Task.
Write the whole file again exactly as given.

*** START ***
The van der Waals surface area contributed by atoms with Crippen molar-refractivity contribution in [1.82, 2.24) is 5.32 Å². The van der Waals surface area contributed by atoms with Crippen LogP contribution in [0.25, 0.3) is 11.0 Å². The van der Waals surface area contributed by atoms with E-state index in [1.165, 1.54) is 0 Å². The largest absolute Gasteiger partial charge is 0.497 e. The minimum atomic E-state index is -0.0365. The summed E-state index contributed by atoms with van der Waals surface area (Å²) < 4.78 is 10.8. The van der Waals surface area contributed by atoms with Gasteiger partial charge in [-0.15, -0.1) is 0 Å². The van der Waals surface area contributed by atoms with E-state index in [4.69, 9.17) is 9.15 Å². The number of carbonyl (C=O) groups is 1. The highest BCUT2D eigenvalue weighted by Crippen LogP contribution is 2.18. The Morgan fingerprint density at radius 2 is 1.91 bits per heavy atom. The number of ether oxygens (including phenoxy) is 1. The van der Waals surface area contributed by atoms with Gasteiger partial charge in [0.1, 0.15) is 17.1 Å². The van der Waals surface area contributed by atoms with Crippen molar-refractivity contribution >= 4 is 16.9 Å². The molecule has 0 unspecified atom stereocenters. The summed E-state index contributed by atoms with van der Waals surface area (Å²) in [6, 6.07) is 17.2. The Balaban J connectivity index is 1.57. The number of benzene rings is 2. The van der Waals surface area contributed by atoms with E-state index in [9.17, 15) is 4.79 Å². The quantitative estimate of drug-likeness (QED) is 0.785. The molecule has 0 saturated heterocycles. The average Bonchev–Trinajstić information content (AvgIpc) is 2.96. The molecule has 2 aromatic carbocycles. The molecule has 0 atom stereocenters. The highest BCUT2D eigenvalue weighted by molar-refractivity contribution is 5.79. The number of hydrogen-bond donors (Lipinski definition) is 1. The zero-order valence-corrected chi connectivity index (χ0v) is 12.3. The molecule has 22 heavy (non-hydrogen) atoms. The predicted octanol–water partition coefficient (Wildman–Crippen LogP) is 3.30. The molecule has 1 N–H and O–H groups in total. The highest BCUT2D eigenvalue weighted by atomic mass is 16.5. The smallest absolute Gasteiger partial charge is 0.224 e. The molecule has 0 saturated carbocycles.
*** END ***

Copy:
The van der Waals surface area contributed by atoms with Crippen molar-refractivity contribution in [1.82, 2.24) is 5.32 Å². The van der Waals surface area contributed by atoms with Crippen LogP contribution in [0.25, 0.3) is 11.0 Å². The van der Waals surface area contributed by atoms with E-state index in [1.165, 1.54) is 0 Å². The largest absolute Gasteiger partial charge is 0.497 e. The minimum atomic E-state index is -0.0365. The summed E-state index contributed by atoms with van der Waals surface area (Å²) < 4.78 is 10.8. The van der Waals surface area contributed by atoms with Gasteiger partial charge in [-0.15, -0.1) is 0 Å². The van der Waals surface area contributed by atoms with E-state index in [4.69, 9.17) is 9.15 Å². The number of carbonyl (C=O) groups is 1. The highest BCUT2D eigenvalue weighted by Crippen LogP contribution is 2.18. The Morgan fingerprint density at radius 2 is 1.91 bits per heavy atom. The number of ether oxygens (including phenoxy) is 1. The van der Waals surface area contributed by atoms with Gasteiger partial charge in [0.1, 0.15) is 17.1 Å². The van der Waals surface area contributed by atoms with Crippen molar-refractivity contribution >= 4 is 16.9 Å². The molecule has 0 unspecified atom stereocenters. The summed E-state index contributed by atoms with van der Waals surface area (Å²) in [6, 6.07) is 17.2. The Balaban J connectivity index is 1.57. The number of benzene rings is 2. The van der Waals surface area contributed by atoms with E-state index in [9.17, 15) is 4.79 Å². The quantitative estimate of drug-likeness (QED) is 0.785. The molecule has 0 saturated heterocycles. The average Bonchev–Trinajstić information content (AvgIpc) is 2.96. The molecule has 2 aromatic carbocycles. The molecule has 0 atom stereocenters. The highest BCUT2D eigenvalue weighted by molar-refractivity contribution is 5.79. The number of hydrogen-bond donors (Lipinski definition) is 1. The zero-order valence-corrected chi connectivity index (χ0v) is 12.3. The molecule has 22 heavy (non-hydrogen) atoms. The predicted octanol–water partition coefficient (Wildman–Crippen LogP) is 3.30. The molecule has 1 N–H and O–H groups in total. The highest BCUT2D eigenvalue weighted by atomic mass is 16.5. The smallest absolute Gasteiger partial charge is 0.224 e. The molecule has 0 saturated carbocycles.